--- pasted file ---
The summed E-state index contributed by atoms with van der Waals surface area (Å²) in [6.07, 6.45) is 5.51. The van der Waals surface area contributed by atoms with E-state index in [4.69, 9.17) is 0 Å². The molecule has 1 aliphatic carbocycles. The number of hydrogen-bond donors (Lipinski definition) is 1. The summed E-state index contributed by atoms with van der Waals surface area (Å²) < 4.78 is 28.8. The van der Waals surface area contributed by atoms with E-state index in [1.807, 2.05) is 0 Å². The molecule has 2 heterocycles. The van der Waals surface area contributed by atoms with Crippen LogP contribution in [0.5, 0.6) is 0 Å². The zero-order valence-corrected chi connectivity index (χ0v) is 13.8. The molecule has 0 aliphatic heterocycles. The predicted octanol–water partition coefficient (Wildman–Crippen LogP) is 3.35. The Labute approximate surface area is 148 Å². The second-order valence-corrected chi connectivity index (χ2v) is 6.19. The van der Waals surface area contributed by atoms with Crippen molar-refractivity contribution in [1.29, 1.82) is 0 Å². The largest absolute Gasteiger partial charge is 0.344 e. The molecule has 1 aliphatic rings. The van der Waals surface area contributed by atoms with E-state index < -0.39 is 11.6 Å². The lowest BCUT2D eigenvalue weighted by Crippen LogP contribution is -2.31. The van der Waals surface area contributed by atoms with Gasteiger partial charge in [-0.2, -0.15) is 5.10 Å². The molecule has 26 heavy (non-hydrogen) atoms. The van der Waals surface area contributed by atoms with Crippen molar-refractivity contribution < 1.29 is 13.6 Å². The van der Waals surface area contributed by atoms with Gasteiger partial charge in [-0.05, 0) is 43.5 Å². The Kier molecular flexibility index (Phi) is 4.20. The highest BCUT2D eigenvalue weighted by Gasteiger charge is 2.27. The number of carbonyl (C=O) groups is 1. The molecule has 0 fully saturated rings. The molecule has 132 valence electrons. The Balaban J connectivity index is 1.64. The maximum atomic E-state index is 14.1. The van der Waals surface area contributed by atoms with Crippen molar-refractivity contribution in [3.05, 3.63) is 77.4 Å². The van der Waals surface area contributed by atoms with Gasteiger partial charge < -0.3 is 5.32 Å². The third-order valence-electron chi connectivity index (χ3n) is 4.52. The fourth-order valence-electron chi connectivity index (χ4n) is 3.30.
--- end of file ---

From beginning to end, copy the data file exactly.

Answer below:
The summed E-state index contributed by atoms with van der Waals surface area (Å²) in [6.07, 6.45) is 5.51. The van der Waals surface area contributed by atoms with E-state index in [4.69, 9.17) is 0 Å². The molecule has 1 aliphatic carbocycles. The number of hydrogen-bond donors (Lipinski definition) is 1. The summed E-state index contributed by atoms with van der Waals surface area (Å²) < 4.78 is 28.8. The van der Waals surface area contributed by atoms with E-state index in [1.807, 2.05) is 0 Å². The molecule has 2 heterocycles. The van der Waals surface area contributed by atoms with Crippen LogP contribution in [0.5, 0.6) is 0 Å². The zero-order valence-corrected chi connectivity index (χ0v) is 13.8. The molecule has 0 aliphatic heterocycles. The predicted octanol–water partition coefficient (Wildman–Crippen LogP) is 3.35. The Labute approximate surface area is 148 Å². The second-order valence-corrected chi connectivity index (χ2v) is 6.19. The van der Waals surface area contributed by atoms with Crippen molar-refractivity contribution in [1.29, 1.82) is 0 Å². The largest absolute Gasteiger partial charge is 0.344 e. The molecule has 1 aliphatic rings. The van der Waals surface area contributed by atoms with E-state index < -0.39 is 11.6 Å². The lowest BCUT2D eigenvalue weighted by Crippen LogP contribution is -2.31. The van der Waals surface area contributed by atoms with Gasteiger partial charge in [-0.2, -0.15) is 5.10 Å². The molecule has 26 heavy (non-hydrogen) atoms. The van der Waals surface area contributed by atoms with Crippen molar-refractivity contribution < 1.29 is 13.6 Å². The van der Waals surface area contributed by atoms with Gasteiger partial charge in [-0.05, 0) is 43.5 Å². The Kier molecular flexibility index (Phi) is 4.20. The highest BCUT2D eigenvalue weighted by Gasteiger charge is 2.27. The number of carbonyl (C=O) groups is 1. The molecule has 0 fully saturated rings. The molecule has 132 valence electrons. The Balaban J connectivity index is 1.64. The maximum atomic E-state index is 14.1. The van der Waals surface area contributed by atoms with Crippen molar-refractivity contribution in [3.05, 3.63) is 77.4 Å². The van der Waals surface area contributed by atoms with Gasteiger partial charge < -0.3 is 5.32 Å². The third-order valence-electron chi connectivity index (χ3n) is 4.52. The fourth-order valence-electron chi connectivity index (χ4n) is 3.30.